A 12-year-old female developed moist desquamation coincident with chloroquine therapy. She was diagnosed with a diffuse pontine glioma and considered for direct radiotherapy. Before the administration of chloroquine, the patient had only a mild skin erythema in the irradiated area, which was consistent with the radiotherapy dose she had received. On day 3 of chloroquine therapy, she developed localized brisk bullous eruptions in the irradiated area, which developed into a patch of fulminant moist desquamation. After radiotherapy was withheld for 1 week, the moist desquamation had almost healed. Chloroquine seemed to be the most probable cause for the adverse event.
Rare (less than 0.1%): Exfoliative dermatitis, erythema multiforme, toxic epidermal necrolysis, Stevens-Johnson syndrome, similar desquamation-type events (including moist desquamation)
Frequency not reported: Pruritus, rashes, pleomorphic skin eruptions, lichen planus-like eruptions, urticaria, generalized exanthematous pustulosis, hair loss, increased and decreased pigmentation of the skin and mucous membranes, bleaching of hair pigment, photosensitivity, exacerbation of psoriasis
Frequency not reported: Neuropsychiatric changes, psychosis, mania, delirium, anxiety, agitation, insomnia, confusion, personality changes, depression, other psychiatric and neurologic disturbances, development of extrapyramidal rigidity, paranoia, hallucinations
Mania has been reported in a patient taking chloroquine for malarial prophylaxis. These symptoms resolved after discontinuation and recurred with rechallenge.
Frequency not reported: Nausea, vomiting, diarrhea, abdominal pain, abdominal cramps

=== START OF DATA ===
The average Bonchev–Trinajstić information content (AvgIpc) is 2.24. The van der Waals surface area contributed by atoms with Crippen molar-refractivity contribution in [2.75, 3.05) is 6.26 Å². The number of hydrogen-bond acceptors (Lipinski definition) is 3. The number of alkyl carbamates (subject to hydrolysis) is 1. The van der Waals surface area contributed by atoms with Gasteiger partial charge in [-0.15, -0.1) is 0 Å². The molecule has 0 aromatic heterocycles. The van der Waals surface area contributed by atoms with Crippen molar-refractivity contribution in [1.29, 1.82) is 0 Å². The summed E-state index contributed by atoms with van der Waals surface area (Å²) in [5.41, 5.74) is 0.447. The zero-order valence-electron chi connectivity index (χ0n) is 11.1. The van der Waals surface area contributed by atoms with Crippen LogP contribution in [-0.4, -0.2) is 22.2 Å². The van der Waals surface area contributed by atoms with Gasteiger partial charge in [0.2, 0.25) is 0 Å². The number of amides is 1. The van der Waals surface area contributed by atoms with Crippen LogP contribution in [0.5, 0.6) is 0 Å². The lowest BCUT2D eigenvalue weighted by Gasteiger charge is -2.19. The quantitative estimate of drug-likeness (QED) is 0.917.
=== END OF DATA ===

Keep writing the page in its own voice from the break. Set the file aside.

Frequency not reported: Mild and transient headache, convulsive seizures, polyneuritis, dizziness, nerve type deafness, tinnitus, reduced hearing (in patients with preexisting auditory damage), acute extrapyramidal disorders (e.g., dystonia, dyskinesia, tongue protrusion, torticollis), nonconvulsive status epilepticus/seizures
Frequency not reported: Skeletal muscle myopathy or neuromyopathy leading to progressive weakness and atrophy of proximal muscle groups (may be associated with mild sensory changes, tendon reflex depression, abnormal nerve conduction), myopathies, myasthenia-like syndromes
Myopathies and myasthenia-like syndromes are often reversible following discontinuation or dose reduction.
These side effects were seen most often in patients receiving large doses for treatment of lupus or rheumatoid arthritis; however, such reactions have been noted in patients taking therapeutic doses for short periods. Symptoms often resolved over time with a reduction of the dose or discontinuation of chloroquine.
Electrocardiographic changes observed included prolongation of the QRS interval and, rarely, complete heart block. Biopsies of cardiac tissue characteristically showed no inflammatory infiltrates, severe vacuolation, and myocytes containing myeloid bodies and lysosomes.
Rare (less than 0.1%): Hypotension, cardiomyopathy, electrocardiographic change (particularly, inversion or depression of the T-wave with widening of the QRS complex)
Frequency not reported: Cardiac hypertrophy, restrictive cardiomyopathy, congestive heart failure, complete heart block, conduction disorders
Frequency not reported: Anaphylactic/anaphylactoid reaction (including angioedema), drug rash with eosinophilia and systemic symptoms (DRESS syndrome)
Frequency not reported: Anorexia, hypokalemia associated with acute ingestion, hypercalcemia associated with sarcoidosis
The usefulness of hypokalemia as an indicator in the evaluation of chloroquine toxicity was studied in a retrospective series of 191 acute chloroquine poisonings. Results indicated that the risk of severe poisoning and death are proportional to the degree of hypokalemia.
Hypercalcemia associated with sarcoidosis has been corrected within days after the use of chloroquine.
Rare (less than 0.1%): Pancytopenia, aplastic anemia, reversible agranulocytosis, thrombocytopenia, neutropenia
Frequency not reported: Hepatitis, elevated liver enzymes, hepatotoxicity (in a patient with porphyria cutanea tarda)
Frequency not reported: Pain at site of IM injections which lasted 15 minutes to 2 hours
More about chloroquine